Why Do We Celebrate Karva Chauth, It's History and Significance

Karva Chauth is one of the most popular Indian festivals and is mostly observed in the northern side of the country. It is a celebration of love, marriage and the unbreakable bond shared between a husband and wife.

The word “Karva” means an earthen pot of water and the word chauth means fourth. It signifies that Karva Chauth falls on the fourth day after poornima (full moon), in the month of Kartik, according to the Hindu calendar.

Why is Karwa Chauth celebrated?

Also known as Niraja Vrat, Karva Chauth is a one-day festival where married Hindu women observe fasts for the health and safety of their husbands. They begin their fasts right at sunrise, which continues throughout the day until moonrise.

Women do not eat or drink anything and offer prayers to Lord Shiva. They break their fast after making various offerings and sighting the moon, which is also one of the most important celestial bodies according to Hindu mythology.

Women pray for the long life of their husbands and ask Lord Shiva to protect them from any harm or difficulties. It is also believed that this festival brings peace, happiness and joy into their married life.

Importance of Karwa Chauth

According to Hindu tradition, Karwa Chauth is one of the most important festivals, especially for married women. It begins with a small early morning prayer and is usually followed by “Sargi” - a food platter containing dry fruits, parathas, curry and coconut water.

Women consume Sargi after their bath as it is believed to be a healthy meal that allows them to prepare for the day’s fasting. It keeps them energetic and allows them to stay without food or water for the entire day.

History of Karva Chauth

There are various ancient legends associated with the festival of Karva Chauth. These tales or stories talk about the sacrifices that women have been making for their husbands and how their love is pure and eternal.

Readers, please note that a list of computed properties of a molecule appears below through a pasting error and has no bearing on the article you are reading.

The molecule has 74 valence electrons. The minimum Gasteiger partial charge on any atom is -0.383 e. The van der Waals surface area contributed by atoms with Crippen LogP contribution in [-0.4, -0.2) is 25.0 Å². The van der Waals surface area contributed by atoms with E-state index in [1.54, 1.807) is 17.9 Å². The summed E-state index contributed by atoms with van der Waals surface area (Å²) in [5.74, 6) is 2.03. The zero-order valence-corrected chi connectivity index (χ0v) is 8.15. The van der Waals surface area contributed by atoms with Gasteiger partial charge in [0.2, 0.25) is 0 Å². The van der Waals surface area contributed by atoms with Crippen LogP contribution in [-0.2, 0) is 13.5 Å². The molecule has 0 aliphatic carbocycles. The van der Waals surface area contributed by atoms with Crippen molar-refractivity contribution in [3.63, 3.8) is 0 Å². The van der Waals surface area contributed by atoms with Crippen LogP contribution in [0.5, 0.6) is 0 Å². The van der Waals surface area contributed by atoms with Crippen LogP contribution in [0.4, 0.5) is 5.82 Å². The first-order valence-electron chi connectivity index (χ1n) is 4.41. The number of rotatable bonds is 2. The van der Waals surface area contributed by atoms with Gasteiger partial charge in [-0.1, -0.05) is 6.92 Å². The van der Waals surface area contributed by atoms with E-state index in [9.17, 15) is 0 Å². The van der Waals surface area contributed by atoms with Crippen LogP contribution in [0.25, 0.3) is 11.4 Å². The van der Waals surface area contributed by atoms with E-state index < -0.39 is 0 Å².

According to one such legend, there was a beautiful queen by the name of Veervati. She had seven brothers and was married to a handsome king. During the first year of her marriage, she observed her first Karva Chauth by observing a strict fast.

As the night drew closer, she started feeling uneasy due to severe thirst and hunger. But she refused to eat or drink anything. Her brothers could not watch her suffer anymore and decided to do something about it.

They created a mirror with the pipal tree in their backyard and tricked Veervati into believing that the moon had risen. She believed them and broke her fast. Unfortunately, news arrived that her beloved husband was dead.

Veervati was completely devastated and started running towards her husband’s house. On the way, she is stopped by Lord Shiva and Maa Parvati, who explain how her brothers tricked her. Maa Parvati cuts off her own finger and gives Veervati a few drops of her own holy blood.

She instructs Veervati to be careful during her next fasts. Veervati sprinkles the holy blood on the dead body of her husband, who is then miraculously brought back to life. In this way, Veervati was reunited with her husband due to her immense love, sacrifice and devotion.

Significance of Karwa Chauth

Apart from observing fasts, women also pray for a prosperous and happy married life. Later in the evening, they perform puja for their husbands before the moon sighting.

After this, the women try to see the moon through a sieve and then catch a glimpse of their husbands through the same sieve. It is also believed that when a wife looks at her husband through a sieve, all negative emotions are filtered through it.

Once this is done, the women eat something and their fast is completed. The festival has also been made popular by its depiction in various movies and TV shows.

During recent times, a lot of men have also started observing fasts for their wives. This has made the festival even more special as it signifies love, compassion and understanding.